In March 2017, the ICO issued an update to its 2014 Report on Big Data in light of the imminent implementation of the GDPR. The updated ICO report has added a focus on artificial intelligence and machine learning to its discussion of big data. The ICO argues it is the combination of the three that makes up ‘big data analytics’. The ICO looks at big data analytics from the GDPR perspective and provides practical guidance for compliance in its new report.

The ICO report considers the types of personal data used for big data analytics. It may involve the use of ‘new types of data’ for the analysis, such as ‘observed data’, ‘derived data’ and ‘inferred data’. These data are additional to personal data consciously provided by the individual. The new types of data are collected through various sensors, cookies, or produced by using machine learning algorithms and analytics methods.

The ICO report suggests that the complexity of big data analytics should not preclude businesses from complying with the data protection rules. Thus, if consent or legitimate interests are relied upon as the legal basis for processing personal data for big data analytics, then all the relevant conditions for such processing set out under the GDPR should be met. Incidentally, the ICO concludes that contract is unlikely to be a valid basis for processing for big data analytics purposes, as it will be difficult to show that the level of processing for big data analytics ‘by its nature’ is ‘necessary’ for the performance of a contract.

Since big data analytics usually repurposes personal data, the ICO suggests that businesses will need to obtain informed consent for any secondary use of personal data. Also, this covers scenarios where personal data is obtained from other organisations and not directly from individuals.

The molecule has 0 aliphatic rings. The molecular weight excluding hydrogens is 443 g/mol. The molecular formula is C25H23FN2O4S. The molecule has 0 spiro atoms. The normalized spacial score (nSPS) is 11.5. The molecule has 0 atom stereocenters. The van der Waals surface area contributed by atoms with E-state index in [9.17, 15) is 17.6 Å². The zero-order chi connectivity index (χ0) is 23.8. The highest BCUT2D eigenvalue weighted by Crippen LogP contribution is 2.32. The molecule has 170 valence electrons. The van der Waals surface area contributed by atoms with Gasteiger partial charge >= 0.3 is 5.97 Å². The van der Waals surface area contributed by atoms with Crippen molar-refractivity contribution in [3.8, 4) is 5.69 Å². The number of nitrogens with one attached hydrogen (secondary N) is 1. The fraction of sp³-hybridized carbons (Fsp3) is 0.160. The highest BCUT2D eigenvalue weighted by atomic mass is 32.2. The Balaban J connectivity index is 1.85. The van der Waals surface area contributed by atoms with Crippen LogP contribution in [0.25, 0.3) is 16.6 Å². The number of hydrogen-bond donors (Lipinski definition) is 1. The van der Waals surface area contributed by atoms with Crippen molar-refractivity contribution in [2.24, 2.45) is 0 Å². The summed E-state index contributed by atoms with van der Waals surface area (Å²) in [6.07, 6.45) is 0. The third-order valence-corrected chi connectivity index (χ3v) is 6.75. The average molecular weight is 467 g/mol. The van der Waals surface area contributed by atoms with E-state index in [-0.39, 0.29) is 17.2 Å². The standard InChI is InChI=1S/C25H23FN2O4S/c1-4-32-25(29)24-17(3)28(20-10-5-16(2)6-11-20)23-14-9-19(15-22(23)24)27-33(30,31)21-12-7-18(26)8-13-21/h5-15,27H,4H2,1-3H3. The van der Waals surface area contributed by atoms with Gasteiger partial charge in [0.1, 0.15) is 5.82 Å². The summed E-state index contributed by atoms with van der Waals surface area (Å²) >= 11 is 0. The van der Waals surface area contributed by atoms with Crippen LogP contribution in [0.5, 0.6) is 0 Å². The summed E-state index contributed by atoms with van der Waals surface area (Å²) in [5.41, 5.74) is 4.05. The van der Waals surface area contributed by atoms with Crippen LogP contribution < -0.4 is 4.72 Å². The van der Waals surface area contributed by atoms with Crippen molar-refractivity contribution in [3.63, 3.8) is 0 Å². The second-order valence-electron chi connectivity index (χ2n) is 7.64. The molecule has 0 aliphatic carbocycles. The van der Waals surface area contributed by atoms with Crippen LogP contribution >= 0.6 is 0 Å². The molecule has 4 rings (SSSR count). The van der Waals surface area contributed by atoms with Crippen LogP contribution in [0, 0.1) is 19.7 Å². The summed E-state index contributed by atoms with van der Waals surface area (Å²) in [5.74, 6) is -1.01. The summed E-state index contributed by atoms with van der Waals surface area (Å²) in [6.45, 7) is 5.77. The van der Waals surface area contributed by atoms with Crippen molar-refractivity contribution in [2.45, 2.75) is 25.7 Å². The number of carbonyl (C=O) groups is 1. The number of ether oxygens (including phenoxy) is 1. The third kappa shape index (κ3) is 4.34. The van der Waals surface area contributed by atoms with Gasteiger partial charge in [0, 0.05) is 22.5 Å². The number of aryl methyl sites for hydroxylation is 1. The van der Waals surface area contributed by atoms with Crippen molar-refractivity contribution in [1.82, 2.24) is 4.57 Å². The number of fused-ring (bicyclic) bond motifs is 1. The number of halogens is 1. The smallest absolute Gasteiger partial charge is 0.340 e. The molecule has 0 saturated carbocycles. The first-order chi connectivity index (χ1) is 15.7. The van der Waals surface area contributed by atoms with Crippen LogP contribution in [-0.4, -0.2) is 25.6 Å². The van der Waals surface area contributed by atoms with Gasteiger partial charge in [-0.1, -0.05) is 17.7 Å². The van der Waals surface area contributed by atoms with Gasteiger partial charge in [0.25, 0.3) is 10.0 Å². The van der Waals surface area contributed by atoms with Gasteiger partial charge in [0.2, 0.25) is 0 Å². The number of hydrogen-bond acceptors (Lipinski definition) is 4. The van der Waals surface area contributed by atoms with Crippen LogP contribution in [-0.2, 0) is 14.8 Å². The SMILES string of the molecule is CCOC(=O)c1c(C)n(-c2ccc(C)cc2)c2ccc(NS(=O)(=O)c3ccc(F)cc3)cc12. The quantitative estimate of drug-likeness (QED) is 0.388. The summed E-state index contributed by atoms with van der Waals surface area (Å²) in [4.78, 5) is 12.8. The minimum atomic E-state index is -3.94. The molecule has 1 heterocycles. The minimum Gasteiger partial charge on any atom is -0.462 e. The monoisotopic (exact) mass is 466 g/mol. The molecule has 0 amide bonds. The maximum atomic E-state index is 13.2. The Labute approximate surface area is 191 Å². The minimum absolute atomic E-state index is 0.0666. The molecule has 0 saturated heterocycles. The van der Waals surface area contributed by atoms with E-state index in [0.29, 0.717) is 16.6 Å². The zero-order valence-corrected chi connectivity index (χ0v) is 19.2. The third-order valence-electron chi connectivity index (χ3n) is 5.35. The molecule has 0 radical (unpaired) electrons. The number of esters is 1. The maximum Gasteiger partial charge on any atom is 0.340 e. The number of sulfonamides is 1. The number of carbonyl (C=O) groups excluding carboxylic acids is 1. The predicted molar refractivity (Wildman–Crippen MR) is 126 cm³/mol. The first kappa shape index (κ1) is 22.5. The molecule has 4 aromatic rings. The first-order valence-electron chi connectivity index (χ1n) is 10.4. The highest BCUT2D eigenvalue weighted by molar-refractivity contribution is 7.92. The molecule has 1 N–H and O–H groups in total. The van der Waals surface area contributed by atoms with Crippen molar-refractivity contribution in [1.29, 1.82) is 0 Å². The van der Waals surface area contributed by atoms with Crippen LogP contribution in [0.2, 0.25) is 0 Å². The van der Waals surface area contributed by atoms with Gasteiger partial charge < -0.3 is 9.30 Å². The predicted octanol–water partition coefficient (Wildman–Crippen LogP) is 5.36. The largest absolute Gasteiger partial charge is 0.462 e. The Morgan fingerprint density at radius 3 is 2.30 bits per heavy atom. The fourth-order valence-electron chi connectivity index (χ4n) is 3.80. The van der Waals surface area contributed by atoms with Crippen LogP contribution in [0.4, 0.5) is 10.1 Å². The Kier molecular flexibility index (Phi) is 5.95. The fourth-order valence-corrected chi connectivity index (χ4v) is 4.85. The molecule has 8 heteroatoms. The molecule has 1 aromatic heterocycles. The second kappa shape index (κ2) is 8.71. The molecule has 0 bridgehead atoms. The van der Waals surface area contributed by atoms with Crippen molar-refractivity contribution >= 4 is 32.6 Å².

The ICO accepts that data minimisation and data retention principles could be difficult to comply with. Despite this, the ICO insists that businesses that carry out big data analytics must define the aim of such analysis at the outset and ensure that the personal data they use is not excessive and is relevant to the aim. Businesses should ensure that the data retention requirements are enforced, as set out under the GDPR.

Data accuracy and data quality are key issues raised in the updated Big Data report. If big data analytics is based on inaccurate data, machine learning algorithms may make decisions that are erroneous or unjustified. Businesses relying on big data analytics will need to ensure that they build discrimination detection into their machine learning systems to prevent discriminatory outcomes.

The ICO provides six key recommendations for compliance with the GDPR:

1) anonymise personal data, where personal data is not necessary for the analysis;

2) be transparent about the use of personal data for big data analytics and provide privacy notices at appropriate stages throughout a big data project;

3) embed a privacy impact assessment process into big data projects to help identify privacy risks and address them;

4) adopt a privacy by design approach in the development and application of big data analytics;

5) develop ethical principles to help reinforce key data protection principles; and

6) implement internal and external audits of machine learning algorithms to check for bias, discrimination and errors.

The newly released Big Data report by the ICO is a discussion paper, and the ICO will continue its work helping organisations to comply by issuing further guidance on ‘profiling’ and ‘risk’.

Big data is also a focus of attention at EU level. The EU Parliament adopted a resolution on 14 March 2017 on Big Data that urges the private and public sectors to bring their big data practices in line with EU data protection legal standards and safeguards, including the GDPR (“Resolution on Fundamental Rights Implications of Big Data: Privacy, Data Protection, Non-discrimination, Security and Law-Enforcement”). It calls for the EU Commission, the European Data Protection Board, and national data protection authorities to develop “concrete standards that protect fundamental rights and guarantees associated with the use of data processing and analytics by the private and public sector”.